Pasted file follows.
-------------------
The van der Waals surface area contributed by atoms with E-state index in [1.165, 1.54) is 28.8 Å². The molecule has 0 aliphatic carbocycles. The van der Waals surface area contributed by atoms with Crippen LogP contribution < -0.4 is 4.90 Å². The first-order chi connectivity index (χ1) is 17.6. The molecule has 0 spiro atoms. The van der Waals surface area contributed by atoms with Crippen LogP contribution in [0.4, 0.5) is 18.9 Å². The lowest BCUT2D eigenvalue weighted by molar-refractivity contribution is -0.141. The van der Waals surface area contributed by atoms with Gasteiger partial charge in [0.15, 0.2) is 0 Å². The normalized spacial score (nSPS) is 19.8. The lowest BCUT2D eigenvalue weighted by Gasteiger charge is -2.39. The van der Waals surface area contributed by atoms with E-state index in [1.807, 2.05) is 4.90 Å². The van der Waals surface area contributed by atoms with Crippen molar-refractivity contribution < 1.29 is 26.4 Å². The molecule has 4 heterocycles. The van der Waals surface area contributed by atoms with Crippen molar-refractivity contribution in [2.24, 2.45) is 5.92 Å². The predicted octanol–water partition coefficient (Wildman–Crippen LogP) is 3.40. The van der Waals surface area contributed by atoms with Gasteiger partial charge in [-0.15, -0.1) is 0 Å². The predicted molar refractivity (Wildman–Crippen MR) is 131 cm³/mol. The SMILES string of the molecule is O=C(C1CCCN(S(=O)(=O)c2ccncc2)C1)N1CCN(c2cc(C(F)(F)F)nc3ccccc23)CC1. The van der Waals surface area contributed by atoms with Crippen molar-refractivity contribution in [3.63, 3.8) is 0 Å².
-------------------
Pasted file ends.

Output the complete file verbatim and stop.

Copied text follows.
The van der Waals surface area contributed by atoms with E-state index in [1.165, 1.54) is 28.8 Å². The molecule has 0 aliphatic carbocycles. The van der Waals surface area contributed by atoms with Crippen LogP contribution < -0.4 is 4.90 Å². The first-order chi connectivity index (χ1) is 17.6. The molecule has 0 spiro atoms. The van der Waals surface area contributed by atoms with Crippen LogP contribution in [0.4, 0.5) is 18.9 Å². The lowest BCUT2D eigenvalue weighted by molar-refractivity contribution is -0.141. The van der Waals surface area contributed by atoms with Gasteiger partial charge in [0.15, 0.2) is 0 Å². The normalized spacial score (nSPS) is 19.8. The lowest BCUT2D eigenvalue weighted by Gasteiger charge is -2.39. The van der Waals surface area contributed by atoms with E-state index in [1.807, 2.05) is 4.90 Å². The van der Waals surface area contributed by atoms with Crippen molar-refractivity contribution < 1.29 is 26.4 Å². The molecule has 4 heterocycles. The van der Waals surface area contributed by atoms with Crippen molar-refractivity contribution in [2.24, 2.45) is 5.92 Å². The predicted octanol–water partition coefficient (Wildman–Crippen LogP) is 3.40. The van der Waals surface area contributed by atoms with Gasteiger partial charge in [-0.15, -0.1) is 0 Å². The predicted molar refractivity (Wildman–Crippen MR) is 131 cm³/mol. The SMILES string of the molecule is O=C(C1CCCN(S(=O)(=O)c2ccncc2)C1)N1CCN(c2cc(C(F)(F)F)nc3ccccc23)CC1. The van der Waals surface area contributed by atoms with Crippen molar-refractivity contribution in [3.63, 3.8) is 0 Å².